Tuesday, February 15, 2005

The Wodehouse Effect

Valentine's Day (as far as I am concerned) is less a celebration of the antics of the Winged Archer, than it is in memoriam one of my favourite authors, Pelham Grenville Wodehouse. For it was on this day, thirty winters back, that the Perveyor of Delight left this world. And left us an enchanting world of erudite butlers and half-crazy earls with their much-despised second sons.

There is Lord Emsworth who prefers pottering about in his garden to attending to his duties as the Master of Castle Blandings. When he is not thus pottering about, he dotes on his prize sow: watching her during day-time, and listening to her breathe in the nights (since it is too dark to watch).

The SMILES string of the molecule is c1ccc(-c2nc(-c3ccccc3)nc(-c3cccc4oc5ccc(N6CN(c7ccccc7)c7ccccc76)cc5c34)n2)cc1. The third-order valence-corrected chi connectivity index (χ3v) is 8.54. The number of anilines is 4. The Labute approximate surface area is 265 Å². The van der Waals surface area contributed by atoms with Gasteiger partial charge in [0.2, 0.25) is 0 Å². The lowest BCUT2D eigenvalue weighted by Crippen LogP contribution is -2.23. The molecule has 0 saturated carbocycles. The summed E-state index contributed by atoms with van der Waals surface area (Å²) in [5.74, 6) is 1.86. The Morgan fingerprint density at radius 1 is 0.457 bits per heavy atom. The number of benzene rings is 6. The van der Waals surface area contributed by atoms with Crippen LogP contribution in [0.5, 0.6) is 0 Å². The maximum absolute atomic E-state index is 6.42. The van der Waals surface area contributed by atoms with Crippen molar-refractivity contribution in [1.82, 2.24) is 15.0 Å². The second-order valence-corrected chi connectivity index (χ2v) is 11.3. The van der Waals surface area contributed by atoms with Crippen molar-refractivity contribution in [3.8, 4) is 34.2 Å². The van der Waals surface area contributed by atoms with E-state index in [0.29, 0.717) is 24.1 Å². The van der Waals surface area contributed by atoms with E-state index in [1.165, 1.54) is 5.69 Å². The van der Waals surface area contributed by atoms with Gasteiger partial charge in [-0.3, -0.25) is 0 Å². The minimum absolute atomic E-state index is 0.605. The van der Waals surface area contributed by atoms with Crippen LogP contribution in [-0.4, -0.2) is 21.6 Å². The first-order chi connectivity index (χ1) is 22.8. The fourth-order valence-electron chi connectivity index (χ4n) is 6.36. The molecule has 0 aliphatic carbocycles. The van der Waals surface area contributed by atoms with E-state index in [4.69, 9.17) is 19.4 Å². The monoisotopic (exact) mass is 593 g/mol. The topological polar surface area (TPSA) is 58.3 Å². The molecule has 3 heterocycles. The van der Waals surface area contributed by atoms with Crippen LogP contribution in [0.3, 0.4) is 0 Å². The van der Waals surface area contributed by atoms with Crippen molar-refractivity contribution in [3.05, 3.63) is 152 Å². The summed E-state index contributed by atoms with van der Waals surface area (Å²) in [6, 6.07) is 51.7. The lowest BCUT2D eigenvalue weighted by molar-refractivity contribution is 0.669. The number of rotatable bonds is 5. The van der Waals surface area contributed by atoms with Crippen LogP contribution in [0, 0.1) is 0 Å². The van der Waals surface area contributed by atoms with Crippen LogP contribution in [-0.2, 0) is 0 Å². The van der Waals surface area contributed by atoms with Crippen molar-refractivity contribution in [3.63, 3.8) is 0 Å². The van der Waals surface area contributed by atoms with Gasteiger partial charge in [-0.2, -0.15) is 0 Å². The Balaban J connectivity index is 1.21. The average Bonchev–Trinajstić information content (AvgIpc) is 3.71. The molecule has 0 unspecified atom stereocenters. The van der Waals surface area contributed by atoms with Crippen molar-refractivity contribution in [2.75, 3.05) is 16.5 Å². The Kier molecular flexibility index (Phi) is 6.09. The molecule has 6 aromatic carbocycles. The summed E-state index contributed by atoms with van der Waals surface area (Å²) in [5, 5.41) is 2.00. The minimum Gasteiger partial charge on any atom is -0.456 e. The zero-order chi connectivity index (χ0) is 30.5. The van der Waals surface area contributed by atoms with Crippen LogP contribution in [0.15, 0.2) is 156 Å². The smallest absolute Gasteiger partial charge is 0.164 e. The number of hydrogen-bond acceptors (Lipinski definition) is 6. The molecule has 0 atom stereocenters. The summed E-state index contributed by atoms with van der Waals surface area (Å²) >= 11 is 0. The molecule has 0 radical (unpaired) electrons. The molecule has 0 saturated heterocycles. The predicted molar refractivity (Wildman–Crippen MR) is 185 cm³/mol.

The most famous of his characters is the duo of Jeeves (the omniscient valet: "gentleman's personal gentleman") and his aunt-fearing employer Bertie Wooster, on whom Ogden Nash has written a joyful poem.

But my personal favourite is Rupert Psmith (P silent as in pthiasis, ptarmigan and pterodactyl) the monocle-wearing socialist Cambridge graduate. I have read Psmith Journalist a trillion times.

Wodehouse made woolen-headed half-wits like Wooster and Emsworth heroes. O master, can you please work the same magic with me...

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